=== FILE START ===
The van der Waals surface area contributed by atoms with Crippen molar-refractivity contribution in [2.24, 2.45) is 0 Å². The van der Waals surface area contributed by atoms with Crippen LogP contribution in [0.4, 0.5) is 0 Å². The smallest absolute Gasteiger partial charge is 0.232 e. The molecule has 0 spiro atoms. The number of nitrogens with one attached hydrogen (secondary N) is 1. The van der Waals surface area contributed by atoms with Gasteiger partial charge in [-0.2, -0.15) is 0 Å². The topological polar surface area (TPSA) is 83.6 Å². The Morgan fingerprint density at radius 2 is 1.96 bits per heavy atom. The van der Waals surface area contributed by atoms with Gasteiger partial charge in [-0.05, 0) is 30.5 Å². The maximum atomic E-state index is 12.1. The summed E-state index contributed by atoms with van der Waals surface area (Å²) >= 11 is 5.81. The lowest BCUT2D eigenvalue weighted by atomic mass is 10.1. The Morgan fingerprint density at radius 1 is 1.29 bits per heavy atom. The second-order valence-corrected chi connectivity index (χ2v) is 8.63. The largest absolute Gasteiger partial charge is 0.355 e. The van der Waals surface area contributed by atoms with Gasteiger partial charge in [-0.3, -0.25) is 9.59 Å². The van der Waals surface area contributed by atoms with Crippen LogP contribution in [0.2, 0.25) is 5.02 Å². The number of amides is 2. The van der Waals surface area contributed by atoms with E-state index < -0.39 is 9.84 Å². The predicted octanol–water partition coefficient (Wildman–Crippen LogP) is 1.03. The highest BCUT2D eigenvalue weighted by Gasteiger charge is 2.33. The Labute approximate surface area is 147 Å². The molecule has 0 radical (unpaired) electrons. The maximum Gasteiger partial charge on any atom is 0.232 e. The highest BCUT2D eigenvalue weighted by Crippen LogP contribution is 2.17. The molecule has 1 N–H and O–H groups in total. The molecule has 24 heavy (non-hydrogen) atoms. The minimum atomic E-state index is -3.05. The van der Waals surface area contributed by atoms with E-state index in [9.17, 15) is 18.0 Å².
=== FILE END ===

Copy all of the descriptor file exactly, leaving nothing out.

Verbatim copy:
The van der Waals surface area contributed by atoms with Crippen molar-refractivity contribution in [2.24, 2.45) is 0 Å². The van der Waals surface area contributed by atoms with Crippen LogP contribution in [0.4, 0.5) is 0 Å². The smallest absolute Gasteiger partial charge is 0.232 e. The molecule has 0 spiro atoms. The number of nitrogens with one attached hydrogen (secondary N) is 1. The van der Waals surface area contributed by atoms with Gasteiger partial charge in [-0.2, -0.15) is 0 Å². The topological polar surface area (TPSA) is 83.6 Å². The Morgan fingerprint density at radius 2 is 1.96 bits per heavy atom. The van der Waals surface area contributed by atoms with Gasteiger partial charge in [-0.05, 0) is 30.5 Å². The maximum atomic E-state index is 12.1. The summed E-state index contributed by atoms with van der Waals surface area (Å²) >= 11 is 5.81. The lowest BCUT2D eigenvalue weighted by atomic mass is 10.1. The Morgan fingerprint density at radius 1 is 1.29 bits per heavy atom. The second-order valence-corrected chi connectivity index (χ2v) is 8.63. The largest absolute Gasteiger partial charge is 0.355 e. The van der Waals surface area contributed by atoms with Gasteiger partial charge in [-0.3, -0.25) is 9.59 Å². The van der Waals surface area contributed by atoms with Crippen LogP contribution in [0.2, 0.25) is 5.02 Å². The number of amides is 2. The van der Waals surface area contributed by atoms with E-state index < -0.39 is 9.84 Å². The predicted octanol–water partition coefficient (Wildman–Crippen LogP) is 1.03. The highest BCUT2D eigenvalue weighted by Gasteiger charge is 2.33. The Labute approximate surface area is 147 Å². The molecule has 0 radical (unpaired) electrons. The maximum Gasteiger partial charge on any atom is 0.232 e. The highest BCUT2D eigenvalue weighted by Crippen LogP contribution is 2.17. The molecule has 1 N–H and O–H groups in total. The molecule has 24 heavy (non-hydrogen) atoms. The minimum atomic E-state index is -3.05. The van der Waals surface area contributed by atoms with E-state index in [9.17, 15) is 18.0 Å².